Bet­ter air­port in­fra­struc­ture

The in­flux of low cost car­ri­ers in the In­dian skies has led to the need for air­ports to re­vamp their fa­cil­i­ties, as per a re­port by CAPA Global Avi­a­tion Re­search KPO (July 2015). Ex­cerpts:

Cargo Talk - - Report -

The In­dian mar­ket has shifted pre­dom­i­nantly to low-cost and it is really only Jet Air­ways and Air In­dia which con­tinue to op­er­ate with a full ser­vice cost struc­ture, even if they do re­tain jointly a 30 per cent mar­ket share of seat ca­pac­ity. As if the In­dian LCCs were prob­lem­atic enough to those FSCs the en­try of AirAsia In­dia (AirAsia In­vest­ment/Tata Sons/Te­lestra) in June 2014 really set the cat amongst the pigeons. It plans to grow its route net­work to ser­vice all In­dian met­ro­pol­i­tan cen­tres and a se­lec­tion of tier-II cities. How­ever, it has not yet made much of an im­pact on over­all seat ca­pac­ity.

AirAsia is recog­nised for hav­ing one of the low­est cost struc­tures in the world, ef­fi­cient pro­cesses and a strong brand. IndiGo (the largest in­dige­nous LCC) may there­fore face stiff com­pe­ti­tion on routes where AirAsia op­er­ates, bring­ing fur­ther pres­sure on air­ports to pro­vide ap­pro­pri­ate in­fra­struc­ture at an ap­pro­pri­ate price.

Firstly, what has hap­pened and what is planned at the ma­jor met­ro­pol­i­tan air­ports to recog­nise this shift to­wards low cost?

There are no plans for any sort of low-cost ter­mi­nals or piers at Ban­ga­lore, Hyderabad, Chennai and Kolkata air­ports. The first two of those air­ports are al­ready PPP ven­tures while the lat­ter two will now be de­vel­oped un­der ‘man­age­ment con­tract’ op­por­tu­ni­ties.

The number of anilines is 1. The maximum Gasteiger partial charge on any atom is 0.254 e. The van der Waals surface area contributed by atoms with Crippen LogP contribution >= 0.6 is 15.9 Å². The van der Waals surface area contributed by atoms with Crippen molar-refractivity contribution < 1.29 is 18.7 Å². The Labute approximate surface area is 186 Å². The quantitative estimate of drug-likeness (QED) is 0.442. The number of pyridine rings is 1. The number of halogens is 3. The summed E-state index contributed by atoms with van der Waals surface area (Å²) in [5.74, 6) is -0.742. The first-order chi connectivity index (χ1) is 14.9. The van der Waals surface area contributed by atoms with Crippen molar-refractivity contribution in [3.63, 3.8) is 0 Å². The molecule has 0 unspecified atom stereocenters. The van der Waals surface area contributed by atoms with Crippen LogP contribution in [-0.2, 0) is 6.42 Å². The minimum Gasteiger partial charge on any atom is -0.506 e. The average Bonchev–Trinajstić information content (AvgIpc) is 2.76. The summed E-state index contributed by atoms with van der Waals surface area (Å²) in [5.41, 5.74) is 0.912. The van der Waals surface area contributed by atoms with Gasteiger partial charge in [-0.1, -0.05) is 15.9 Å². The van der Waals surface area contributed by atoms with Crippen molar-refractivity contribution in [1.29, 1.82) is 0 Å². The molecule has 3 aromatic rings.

On the face of it the de­ci­sion not to build LCATs at th­ese air­ports might seem to be an odd one. LCC pen­e­tra­tion there is as fol­lows (again by seat ca­pac­ity): Ban­ga­lore 59.8%; Hyderabad 57.1%; Chennai 49%; Kolkata 64.2%. One might as­sume that the en­tire air­port in each case is now a ‘low cost’ air­port even if charges do not re­flect that, and that fur­ther in­fra­struc­ture de­vel­op­ment might be geared to­wards the re­main­ing – and any new – full ser­vice/net­work car­ri­ers.

In the cap­i­tal Delhi, a PPP since 2006 and where there are two ter­mi­nals – T1D and T3 – T1D is ef­fec­tively the low­cost ter­mi­nal. It was orig­i­nally con­structed as a tem­po­rary ter­mi­nal for all do­mes­tic ser­vices while T3 was be­ing con­structed. But it proved to be quite pop­u­lar with air­lines and pas­sen­gers. It is mod­ern, bright and airy, has a good range of re­tail, F&B and other ameni­ties and its de­sign means that it is a very short dis­tance from the check-in to the board­ing gate, from where pas­sen­gers are bussed to the air­craft.

When T3 was opened, all air­lines were meant to move there and T1D would no longer be used. But the LCCs liked T1D and felt that T3 with its lengthy piers and long walks made it less ef­fi­cient for their ground staff, im­pacted on-time per­for­mance and was less pop­u­lar with pas­sen­gers. T3 is also around 10-15 min­utes fur­ther from the city. So they re­mained there. Mean­while the full ser­vice car­ri­ers moved their do­mes­tic oper­a­tions to T3 so that they could have D-I/I-D con­nec­tions un­der one roof, apart from which T1D was be­yond ca­pac­ity…

With most of the AAI's port­fo­lio of air­ports los­ing money it was con­cluded that it would be bet­ter to ad­dress the vi­a­bil­ity in­fra­struc­ture rather than in­vest­ing in cap­i­tal in new air­ports which could be­come white ele­phants

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